Insights on Management and Leadership

The Daedalus Syndrome

In Greek mythology, there is a story about Daedalus, who made wings to fly across the sea. His wings were connected with wax, and as he was flying higher and higher, getting closer and closer to the sun, the wax dissolved, and he plunged into the sea and drowned.

Defining Organizational Health

This is the beginning of my forthcoming book on the theory and practice of organizational therapy. First, it will present a definition of organizational health. Then, what makes it sick, and which of the dysfunctionalities are normal, abnormal, or critical, and why. Next, it will discuss how to treat the dysfunctionalities or organizational maladies contingent on where the organization is on the life cycle.

The Traps of Financial Reporting

Financial reporting is indispensable for organizations. It has two different audiences – banks, investors, and members of the board who need a consolidated report to see the big picture necessary for strategic decisions. The second group, the company's management, needs, in addition to it, detailed financial reporting, necessary for running the company day to day effectively and efficiently.

The Culture Necessary for Innovation and Talent Retention

Mutual trust and respect are essential components of a healthy organizational culture. Organizations that prioritize these values create an environment that fosters innovation and creativity, attracts and retains talent, and promotes teamwork and cooperation.

Losing Trust

In today's society, trust seems to be slipping through our fingers like sand. It's a pervasive issue that affects various aspects of our culture, from the medical profession to politics, media, the food industry, family dynamics, and even personal relationships. The erosion of trust has significant repercussions on our civilization, as trust forms the foundation of a cohesive and harmonious society. In my writings, blogs, books, and videos, I can't help but draw attention to the importance of trust in organizations and how its absence can lead to dysfunction, stress, and chaos.

The Art of Decision Making: Balancing the Head and the Heart

As a business consultant and relationship expert, I have seen time and again how the art of decision-making can make or break individuals, couples, and businesses. In today's fast-paced world, we are often faced with complex choices that require careful consideration. In my years of experience and research, I have come to believe that the most effective decision-making process involves consulting both the head and the heart, and in a certain order.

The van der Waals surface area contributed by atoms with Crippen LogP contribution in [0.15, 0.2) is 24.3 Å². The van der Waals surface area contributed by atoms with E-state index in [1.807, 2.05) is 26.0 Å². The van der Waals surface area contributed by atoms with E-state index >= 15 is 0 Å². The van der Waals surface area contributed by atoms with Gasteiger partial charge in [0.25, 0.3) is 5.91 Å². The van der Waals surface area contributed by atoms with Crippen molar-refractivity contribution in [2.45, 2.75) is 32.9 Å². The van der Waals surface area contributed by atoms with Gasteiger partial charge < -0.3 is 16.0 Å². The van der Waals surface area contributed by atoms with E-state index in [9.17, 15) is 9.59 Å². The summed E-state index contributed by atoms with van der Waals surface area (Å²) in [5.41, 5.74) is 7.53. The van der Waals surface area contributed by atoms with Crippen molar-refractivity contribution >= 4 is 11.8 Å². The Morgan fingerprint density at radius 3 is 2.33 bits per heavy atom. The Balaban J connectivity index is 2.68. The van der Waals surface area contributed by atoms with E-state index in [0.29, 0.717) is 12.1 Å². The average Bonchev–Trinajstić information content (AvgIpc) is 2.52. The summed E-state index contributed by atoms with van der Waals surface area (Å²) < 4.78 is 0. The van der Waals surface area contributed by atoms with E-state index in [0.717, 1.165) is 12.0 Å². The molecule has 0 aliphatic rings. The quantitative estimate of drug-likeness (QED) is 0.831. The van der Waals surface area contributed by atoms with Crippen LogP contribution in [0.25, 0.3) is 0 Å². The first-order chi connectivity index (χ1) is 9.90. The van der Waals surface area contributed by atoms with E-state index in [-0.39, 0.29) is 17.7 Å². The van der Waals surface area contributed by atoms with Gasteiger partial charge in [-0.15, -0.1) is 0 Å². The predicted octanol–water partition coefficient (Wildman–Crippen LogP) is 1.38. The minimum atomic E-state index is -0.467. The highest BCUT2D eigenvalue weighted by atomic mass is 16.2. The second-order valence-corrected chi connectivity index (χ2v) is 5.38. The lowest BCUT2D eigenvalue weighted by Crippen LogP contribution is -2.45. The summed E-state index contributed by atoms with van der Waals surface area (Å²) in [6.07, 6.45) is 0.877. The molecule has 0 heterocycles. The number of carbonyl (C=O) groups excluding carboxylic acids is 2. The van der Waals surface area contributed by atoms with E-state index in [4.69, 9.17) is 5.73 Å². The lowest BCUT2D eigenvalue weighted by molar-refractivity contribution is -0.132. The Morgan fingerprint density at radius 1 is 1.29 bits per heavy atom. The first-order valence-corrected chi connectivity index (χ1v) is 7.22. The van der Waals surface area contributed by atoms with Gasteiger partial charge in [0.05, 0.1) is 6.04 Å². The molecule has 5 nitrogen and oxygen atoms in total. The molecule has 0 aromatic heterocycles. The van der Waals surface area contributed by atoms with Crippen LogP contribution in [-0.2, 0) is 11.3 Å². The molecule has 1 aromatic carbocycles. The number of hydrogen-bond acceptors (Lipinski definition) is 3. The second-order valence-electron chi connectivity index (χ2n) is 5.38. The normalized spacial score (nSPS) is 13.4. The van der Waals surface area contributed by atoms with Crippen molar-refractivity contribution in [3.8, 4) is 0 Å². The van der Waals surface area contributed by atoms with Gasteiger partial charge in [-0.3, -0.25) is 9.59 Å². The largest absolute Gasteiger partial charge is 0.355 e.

How To Manage in Times of Crisis

In 2008 there was a big financial crisis. I was invited to speak to IBS at the Russian Academy of Economics. My presentation was transcribed, and the result is this booklet.

The Maladies of Autocracy

In an autocratically managed organization, the autocrat is not challenged. He or she is feared. Thus, often decisions that are not finalized, that are just an idea, get implemented, nevertheless. They are considered to be an order because no one dares to ask questions: are they a decision or just an illumination? The decision is not challenged. Not reviewed if it makes sense. If it is even ethical. They are being implemented to be safe in case they are a finalized decision.

Entrepreneurs' Excessive Needs for Energy

In the TV mini-series “The Playlist,” which is inspired by the book “Spotify Untold,” there is an episode on the process of creation. In this episode, there was a comment made saying that 10% of entrepreneurs have a mental condition. These conditions could range from the spectrum of attention deficit or hyperactivity syndrome. It is of note that the comments also said that in entrepreneurs creating their tech start-up companies, the percentage goes from 10% to 30%.

Managing with Laughter

Back in the early days of my career as an organizational therapist (at that time, I was a consultant), I considered laughter to be frivolous. I thought that employees and executives who wasted time on laughter were not serious about their work or companies—that they were lightweights to be avoided or ignored.